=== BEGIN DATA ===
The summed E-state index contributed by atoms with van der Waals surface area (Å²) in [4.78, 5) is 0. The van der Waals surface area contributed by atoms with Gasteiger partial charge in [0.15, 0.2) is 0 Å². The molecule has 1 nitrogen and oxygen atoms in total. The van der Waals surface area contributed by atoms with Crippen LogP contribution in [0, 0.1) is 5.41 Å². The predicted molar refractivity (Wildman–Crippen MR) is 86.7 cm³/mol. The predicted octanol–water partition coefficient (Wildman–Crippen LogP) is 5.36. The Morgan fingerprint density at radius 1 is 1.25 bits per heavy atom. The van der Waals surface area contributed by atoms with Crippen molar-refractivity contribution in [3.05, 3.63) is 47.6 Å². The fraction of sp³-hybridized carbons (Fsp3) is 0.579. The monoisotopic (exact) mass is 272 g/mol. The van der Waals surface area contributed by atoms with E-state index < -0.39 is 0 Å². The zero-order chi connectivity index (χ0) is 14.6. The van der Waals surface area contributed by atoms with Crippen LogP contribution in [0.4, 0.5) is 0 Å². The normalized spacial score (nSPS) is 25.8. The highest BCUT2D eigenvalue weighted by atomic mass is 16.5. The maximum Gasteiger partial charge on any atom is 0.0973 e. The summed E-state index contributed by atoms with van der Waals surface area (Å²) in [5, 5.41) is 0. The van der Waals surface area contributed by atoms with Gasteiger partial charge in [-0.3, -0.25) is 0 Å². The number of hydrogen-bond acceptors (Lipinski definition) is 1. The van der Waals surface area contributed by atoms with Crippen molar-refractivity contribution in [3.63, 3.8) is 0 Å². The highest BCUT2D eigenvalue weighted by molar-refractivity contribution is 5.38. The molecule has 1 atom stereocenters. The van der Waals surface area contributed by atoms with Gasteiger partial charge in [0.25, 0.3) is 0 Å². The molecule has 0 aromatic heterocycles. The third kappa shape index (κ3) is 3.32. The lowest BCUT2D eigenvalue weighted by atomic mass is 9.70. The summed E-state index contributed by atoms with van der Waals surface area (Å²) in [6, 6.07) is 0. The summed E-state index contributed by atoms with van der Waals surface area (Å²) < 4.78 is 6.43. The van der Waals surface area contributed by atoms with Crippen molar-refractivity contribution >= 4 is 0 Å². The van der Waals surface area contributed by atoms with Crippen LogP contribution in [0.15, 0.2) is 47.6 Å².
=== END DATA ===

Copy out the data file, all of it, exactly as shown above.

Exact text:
The summed E-state index contributed by atoms with van der Waals surface area (Å²) in [4.78, 5) is 0. The van der Waals surface area contributed by atoms with Gasteiger partial charge in [0.15, 0.2) is 0 Å². The molecule has 1 nitrogen and oxygen atoms in total. The van der Waals surface area contributed by atoms with Crippen LogP contribution in [0, 0.1) is 5.41 Å². The predicted molar refractivity (Wildman–Crippen MR) is 86.7 cm³/mol. The predicted octanol–water partition coefficient (Wildman–Crippen LogP) is 5.36. The Morgan fingerprint density at radius 1 is 1.25 bits per heavy atom. The van der Waals surface area contributed by atoms with Crippen molar-refractivity contribution in [3.05, 3.63) is 47.6 Å². The fraction of sp³-hybridized carbons (Fsp3) is 0.579. The monoisotopic (exact) mass is 272 g/mol. The van der Waals surface area contributed by atoms with E-state index < -0.39 is 0 Å². The zero-order chi connectivity index (χ0) is 14.6. The van der Waals surface area contributed by atoms with Crippen LogP contribution in [0.4, 0.5) is 0 Å². The normalized spacial score (nSPS) is 25.8. The highest BCUT2D eigenvalue weighted by atomic mass is 16.5. The maximum Gasteiger partial charge on any atom is 0.0973 e. The summed E-state index contributed by atoms with van der Waals surface area (Å²) in [5, 5.41) is 0. The van der Waals surface area contributed by atoms with Gasteiger partial charge in [-0.3, -0.25) is 0 Å². The number of hydrogen-bond acceptors (Lipinski definition) is 1. The van der Waals surface area contributed by atoms with Crippen molar-refractivity contribution in [3.63, 3.8) is 0 Å². The highest BCUT2D eigenvalue weighted by molar-refractivity contribution is 5.38. The molecule has 1 atom stereocenters. The van der Waals surface area contributed by atoms with Gasteiger partial charge in [0.25, 0.3) is 0 Å². The molecule has 0 aromatic heterocycles. The third kappa shape index (κ3) is 3.32. The lowest BCUT2D eigenvalue weighted by atomic mass is 9.70. The summed E-state index contributed by atoms with van der Waals surface area (Å²) in [6, 6.07) is 0. The summed E-state index contributed by atoms with van der Waals surface area (Å²) < 4.78 is 6.43. The van der Waals surface area contributed by atoms with Crippen molar-refractivity contribution >= 4 is 0 Å². The van der Waals surface area contributed by atoms with Crippen LogP contribution in [0.15, 0.2) is 47.6 Å².